Latour and Lowe’s theory demonstrates that they are concerned primarily with important works of art, although they do not explain why these works of art are deemed to be important.  They give a largely economic explanation of why a copy might be less valuable than the original.  There may be an asymmetry in the mobilization of resourcesᾹthe time, money, and labor spent by the copyist might be less than that of the original artist.  In a related argument, Latour and Lowe recognize that there could be a gap in the techniques of production between original and copy.  They argue that historically such a gap was created by the invention of the printing press and provide two examples to support their general position concerning what make a work of art valuable.  Each performance of a play is equally valuable, or at least is able to be judged according to its artistic merits, because each performance is unique.  Each is equally difficult to produce, and an earlier performance of Macbeth, for instance, does not make Akira Kurosawa’s job directing Throne of Blood any easier.  Second, a copyist in a monastery doesn’t point out an original manuscript among the many manuscripts that are illuminated:  “…no copyist would have said this one is the original while this one is a copy.”[17] 

If, they argue, a reproduction reduces the gap in the resources used in the process of reproducing the original−that is, if reproduction is costly−then the reproduction can be just as much a work of art and achieve the elements of originality that they think a work of art activates.  These elements are the uniqueness of place (with Benjamin), accessibility or availability to be seen by the viewer (which combines  Benjamin’s concern with aura and with exhibition value), and a deep respect for the surface features of the work of art. They conclude that Benjamin made a category error when he devalued copies:  “In effect, Benjamin confused the notion of ‘mechanical reproduction’ with the inequality of the techniques employed along a [work of art’s] trajectory.”  Latour and Lowe believe they have solved this problem by refusing to prioritize the original time-slice and its techniques, thus allowing them to see that the aura of a work of art can migrate from a degraded original to a reproduction in which an equivalent amount of time, labor, and thought are invested.

What is unfortunate, given the elegance of Latour and Lowe’s essay and Factum Arte’s mission, is that their example provides evidence for much less than they claim.  First, the analogy they draw between the performance of a play and the reproduction of a painting is a false one.  It is Benjamin’s image, but it is used clumsily and not, as Benjamin used it, to show a problem with the craft of the screen actor.  A script needs staging for the playwright’s vision to be embodied; thus, all performances have a certain non-original equality when contrasted with the script.  A painting may have source material (religious scripture, a view of the country from the window), but it is unduly Platonizing to say that we are reproducing something when we paint a painting.  In contrast to the painter, whose work is complete when she has finished painting, the playwright’s craft is only fully realized when it is staged.  Second, Latour and Lowe seem to confuse the art of illuminating a manuscript with the art of transmitting knowledge through written texts.  Third and most obviously, the exciting description of Factum Arte’s Veronese reproduction shows that it is clearly not just a photographic reproduction, and that its craft does not solely or even primarily rely on the features of photography singled out as promising and dangerous by Benjamin.  For Latour and Lowe and for Benjamin, the photographic reproduction of Veronese’s Marriage at Cana that you can purchase at the Louvre is not a work of art.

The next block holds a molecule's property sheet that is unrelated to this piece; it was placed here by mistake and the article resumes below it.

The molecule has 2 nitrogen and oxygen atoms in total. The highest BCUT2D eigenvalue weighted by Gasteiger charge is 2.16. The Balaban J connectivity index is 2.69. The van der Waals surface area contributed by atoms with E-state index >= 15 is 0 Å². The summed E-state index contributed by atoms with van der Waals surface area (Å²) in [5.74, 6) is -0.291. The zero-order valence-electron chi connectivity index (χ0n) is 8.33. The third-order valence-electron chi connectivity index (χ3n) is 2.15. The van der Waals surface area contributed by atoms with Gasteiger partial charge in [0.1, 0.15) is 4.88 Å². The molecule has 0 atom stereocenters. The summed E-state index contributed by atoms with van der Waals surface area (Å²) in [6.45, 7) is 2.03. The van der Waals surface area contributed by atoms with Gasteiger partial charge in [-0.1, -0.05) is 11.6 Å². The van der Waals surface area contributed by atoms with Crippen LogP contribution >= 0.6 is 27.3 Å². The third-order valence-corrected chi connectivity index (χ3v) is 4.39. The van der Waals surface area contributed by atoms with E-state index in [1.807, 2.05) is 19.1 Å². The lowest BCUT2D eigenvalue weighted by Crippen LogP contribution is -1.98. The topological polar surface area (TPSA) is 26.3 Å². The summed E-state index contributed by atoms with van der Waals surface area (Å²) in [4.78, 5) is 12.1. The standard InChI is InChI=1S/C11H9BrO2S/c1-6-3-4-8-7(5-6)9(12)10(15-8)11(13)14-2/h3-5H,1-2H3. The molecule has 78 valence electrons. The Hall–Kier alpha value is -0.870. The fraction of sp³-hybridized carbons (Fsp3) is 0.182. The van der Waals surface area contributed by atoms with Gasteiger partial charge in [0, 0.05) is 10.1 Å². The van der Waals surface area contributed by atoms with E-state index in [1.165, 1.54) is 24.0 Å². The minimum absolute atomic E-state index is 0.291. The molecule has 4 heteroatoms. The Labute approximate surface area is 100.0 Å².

For Latour and Lowe, the facsimile created by Factum Arte and placed in an original context in San Giorgio, Venice counts as a painting.  The laborious process of scanning Veronese’s painting and printing it on gessoed canvas significantly complicates and refines the process of producing the Marriage at Cana. This process is both mechanical, insofar as it makes use of digital techniques and photographic reproduction, and handcrafted.  Factum Arte’s photographic reproduction involves all the basic materials and characteristics of the Veronese painting.  Moreover, it possesses a handicraft, a technique, so the whole can be said to be a product of an intellectual process.  It can thus be considered an exact copy. A true test of Benjamin’s thesis would have been of a purely photographic reproductive process—a process that allows for exact, instant replication of all the surface features of a work of art without any alien artistic syntax mediating the process of reproduction.  It is this possibility of a wholly new, unmediated relation to art that we shall explore below.